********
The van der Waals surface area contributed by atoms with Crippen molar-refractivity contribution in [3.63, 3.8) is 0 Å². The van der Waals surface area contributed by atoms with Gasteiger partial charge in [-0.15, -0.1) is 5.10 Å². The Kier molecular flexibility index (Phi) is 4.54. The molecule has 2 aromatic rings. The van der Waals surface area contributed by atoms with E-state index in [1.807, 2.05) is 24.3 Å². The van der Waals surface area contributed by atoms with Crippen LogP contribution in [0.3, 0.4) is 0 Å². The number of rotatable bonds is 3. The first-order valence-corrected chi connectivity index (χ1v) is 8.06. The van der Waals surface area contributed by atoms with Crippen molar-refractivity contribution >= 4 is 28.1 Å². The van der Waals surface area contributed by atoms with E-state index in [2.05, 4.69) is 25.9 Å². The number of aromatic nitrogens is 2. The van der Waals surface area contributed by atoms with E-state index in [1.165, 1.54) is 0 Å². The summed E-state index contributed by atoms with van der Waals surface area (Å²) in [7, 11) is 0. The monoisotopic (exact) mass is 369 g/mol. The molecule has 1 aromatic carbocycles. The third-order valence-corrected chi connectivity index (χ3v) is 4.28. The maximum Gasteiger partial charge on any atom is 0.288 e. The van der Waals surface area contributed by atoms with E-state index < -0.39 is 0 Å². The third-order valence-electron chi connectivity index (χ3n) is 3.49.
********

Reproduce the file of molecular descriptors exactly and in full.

The van der Waals surface area contributed by atoms with Crippen molar-refractivity contribution in [3.63, 3.8) is 0 Å². The van der Waals surface area contributed by atoms with Gasteiger partial charge in [-0.15, -0.1) is 5.10 Å². The Kier molecular flexibility index (Phi) is 4.54. The molecule has 2 aromatic rings. The van der Waals surface area contributed by atoms with E-state index in [1.807, 2.05) is 24.3 Å². The van der Waals surface area contributed by atoms with Crippen LogP contribution in [0.3, 0.4) is 0 Å². The number of rotatable bonds is 3. The first-order valence-corrected chi connectivity index (χ1v) is 8.06. The van der Waals surface area contributed by atoms with Crippen molar-refractivity contribution >= 4 is 28.1 Å². The van der Waals surface area contributed by atoms with E-state index in [2.05, 4.69) is 25.9 Å². The number of aromatic nitrogens is 2. The van der Waals surface area contributed by atoms with E-state index in [1.165, 1.54) is 0 Å². The summed E-state index contributed by atoms with van der Waals surface area (Å²) in [7, 11) is 0. The monoisotopic (exact) mass is 369 g/mol. The molecule has 1 aromatic carbocycles. The third-order valence-corrected chi connectivity index (χ3v) is 4.28. The maximum Gasteiger partial charge on any atom is 0.288 e. The van der Waals surface area contributed by atoms with E-state index < -0.39 is 0 Å². The third-order valence-electron chi connectivity index (χ3n) is 3.49.